N95 masks not suitable for children and pregnant women

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Experts in Singapore recently announced that N95 masks are not suitable for children below 15 years, pregnant women, the elderly and those suffering from chronic diseases. Find out why this is so in this article.

n95 mask not for children

N95 masks are not recommended for children, pregnant women, the elderly and people with chronic illnesses

All parents should make sure that their children stay indoors as much as possible during Malaysia’s hazy conditions. Especially since the N95 masks which are on the market have not been certified for them, according to the Ministry of Health (MOH).

Experts in Singapore recently announced that N95 masks are not suitable for children below 15 years, pregnant women, the elderly and those suffering from chronic diseases as the masks will make it more difficult for them to breathe.

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N95 masks causes increased effort in breathing

Singapore’s Inter-Agency Haze Task Force informed the public that the majority of people do not need to wear N95 masks unless they are outdoors when the Air Pollutant Index (API) has exceeded 300 for more than 24 hours.

Children, pregnant women, senior citizens and those with chronic respiratory, cardiac or other medical conditions are advised to stay indoors when the API exceeds 300.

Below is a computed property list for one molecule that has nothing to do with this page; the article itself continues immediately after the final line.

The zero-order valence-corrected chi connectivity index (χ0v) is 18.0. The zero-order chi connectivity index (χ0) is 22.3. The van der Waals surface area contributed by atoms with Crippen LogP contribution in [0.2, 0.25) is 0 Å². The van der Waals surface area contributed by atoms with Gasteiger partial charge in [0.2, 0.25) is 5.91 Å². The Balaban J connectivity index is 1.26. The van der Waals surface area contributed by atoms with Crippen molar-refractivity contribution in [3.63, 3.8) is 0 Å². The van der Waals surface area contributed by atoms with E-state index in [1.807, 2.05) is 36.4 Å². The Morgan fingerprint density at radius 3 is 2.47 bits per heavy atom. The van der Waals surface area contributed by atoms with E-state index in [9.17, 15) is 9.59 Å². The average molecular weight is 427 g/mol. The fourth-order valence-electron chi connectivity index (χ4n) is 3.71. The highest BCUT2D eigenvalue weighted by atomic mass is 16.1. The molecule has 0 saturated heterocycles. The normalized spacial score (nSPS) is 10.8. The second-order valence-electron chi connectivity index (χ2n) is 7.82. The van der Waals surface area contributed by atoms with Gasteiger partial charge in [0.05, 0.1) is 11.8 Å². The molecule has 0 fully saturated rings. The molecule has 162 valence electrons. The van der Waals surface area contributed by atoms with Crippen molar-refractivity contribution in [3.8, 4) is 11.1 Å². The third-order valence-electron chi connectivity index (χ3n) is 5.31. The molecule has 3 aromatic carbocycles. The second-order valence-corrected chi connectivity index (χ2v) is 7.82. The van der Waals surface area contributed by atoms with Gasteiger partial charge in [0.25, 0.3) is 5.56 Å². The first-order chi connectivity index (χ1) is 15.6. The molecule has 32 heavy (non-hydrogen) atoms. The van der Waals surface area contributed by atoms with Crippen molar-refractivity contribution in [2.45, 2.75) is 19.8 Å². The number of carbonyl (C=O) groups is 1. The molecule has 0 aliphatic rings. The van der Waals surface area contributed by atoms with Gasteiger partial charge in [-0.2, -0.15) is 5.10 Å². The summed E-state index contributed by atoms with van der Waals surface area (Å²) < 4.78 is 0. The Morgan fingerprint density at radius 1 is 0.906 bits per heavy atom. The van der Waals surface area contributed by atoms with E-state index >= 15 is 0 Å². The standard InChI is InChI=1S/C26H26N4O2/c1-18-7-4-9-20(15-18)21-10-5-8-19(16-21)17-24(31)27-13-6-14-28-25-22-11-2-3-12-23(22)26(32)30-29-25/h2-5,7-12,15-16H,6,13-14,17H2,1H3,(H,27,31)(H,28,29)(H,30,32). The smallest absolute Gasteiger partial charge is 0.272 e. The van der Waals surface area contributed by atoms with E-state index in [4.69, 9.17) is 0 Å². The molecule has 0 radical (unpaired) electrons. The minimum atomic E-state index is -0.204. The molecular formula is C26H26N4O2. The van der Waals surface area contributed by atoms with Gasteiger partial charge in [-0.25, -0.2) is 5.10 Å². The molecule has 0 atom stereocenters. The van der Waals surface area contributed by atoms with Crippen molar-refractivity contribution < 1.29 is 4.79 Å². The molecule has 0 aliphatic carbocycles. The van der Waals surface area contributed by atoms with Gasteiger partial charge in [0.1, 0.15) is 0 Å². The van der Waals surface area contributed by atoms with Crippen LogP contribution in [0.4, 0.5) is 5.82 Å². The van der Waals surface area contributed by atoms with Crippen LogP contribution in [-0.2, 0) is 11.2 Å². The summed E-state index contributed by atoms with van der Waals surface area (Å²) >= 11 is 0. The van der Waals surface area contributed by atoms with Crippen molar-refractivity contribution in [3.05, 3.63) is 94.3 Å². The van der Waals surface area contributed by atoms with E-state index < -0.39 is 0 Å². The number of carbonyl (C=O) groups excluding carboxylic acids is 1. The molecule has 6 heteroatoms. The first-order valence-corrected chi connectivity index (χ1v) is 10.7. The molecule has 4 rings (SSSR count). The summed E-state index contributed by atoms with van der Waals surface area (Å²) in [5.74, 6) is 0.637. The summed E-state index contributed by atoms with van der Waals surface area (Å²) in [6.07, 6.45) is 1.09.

And if they do have to go outdoors, they should not wear N95 masks for a long period as these masks require more effort to breathe.

In its latest advisory, it noted that the use of the N95 mask “increases the effort in breathing and may cause discomfort, tiredness or headache. For most people, this is not serious”.

It added: “However, as some elderly people, people with chronic lung disease, heart disease or stroke and women in the second and third trimesters of pregnancy may already have reduced lung volumes or breathing issues, they should stop using an N95 mask if they feel uncomfortable. They should consult their doctor as to whether they can use the N95 mask.”

RELATED: How haze the affects pregnant women and other FAQ

RELATED: Fight the haze with Traditional Chinese Medicine

 

Sources:

N95 Masks Not For All

N95 masks not certified for children’s use: MOH

 

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